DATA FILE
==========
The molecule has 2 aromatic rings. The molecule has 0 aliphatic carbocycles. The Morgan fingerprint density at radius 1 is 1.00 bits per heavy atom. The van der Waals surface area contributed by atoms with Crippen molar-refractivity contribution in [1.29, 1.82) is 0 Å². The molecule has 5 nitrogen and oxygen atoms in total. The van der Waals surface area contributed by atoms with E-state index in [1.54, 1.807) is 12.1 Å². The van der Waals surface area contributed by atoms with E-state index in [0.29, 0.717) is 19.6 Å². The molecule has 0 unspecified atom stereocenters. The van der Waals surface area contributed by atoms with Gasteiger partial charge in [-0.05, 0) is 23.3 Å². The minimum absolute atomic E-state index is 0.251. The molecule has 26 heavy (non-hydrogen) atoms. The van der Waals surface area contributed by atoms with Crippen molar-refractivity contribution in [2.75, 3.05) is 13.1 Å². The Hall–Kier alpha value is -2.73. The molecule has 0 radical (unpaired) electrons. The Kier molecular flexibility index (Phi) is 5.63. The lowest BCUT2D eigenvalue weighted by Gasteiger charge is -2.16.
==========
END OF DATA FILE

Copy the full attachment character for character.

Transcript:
The molecule has 2 aromatic rings. The molecule has 0 aliphatic carbocycles. The Morgan fingerprint density at radius 1 is 1.00 bits per heavy atom. The van der Waals surface area contributed by atoms with Crippen molar-refractivity contribution in [1.29, 1.82) is 0 Å². The molecule has 5 nitrogen and oxygen atoms in total. The van der Waals surface area contributed by atoms with E-state index in [1.54, 1.807) is 12.1 Å². The van der Waals surface area contributed by atoms with E-state index in [0.29, 0.717) is 19.6 Å². The molecule has 0 unspecified atom stereocenters. The van der Waals surface area contributed by atoms with Gasteiger partial charge in [-0.05, 0) is 23.3 Å². The minimum absolute atomic E-state index is 0.251. The molecule has 26 heavy (non-hydrogen) atoms. The van der Waals surface area contributed by atoms with Crippen molar-refractivity contribution in [2.75, 3.05) is 13.1 Å². The Hall–Kier alpha value is -2.73. The molecule has 0 radical (unpaired) electrons. The Kier molecular flexibility index (Phi) is 5.63. The lowest BCUT2D eigenvalue weighted by Gasteiger charge is -2.16.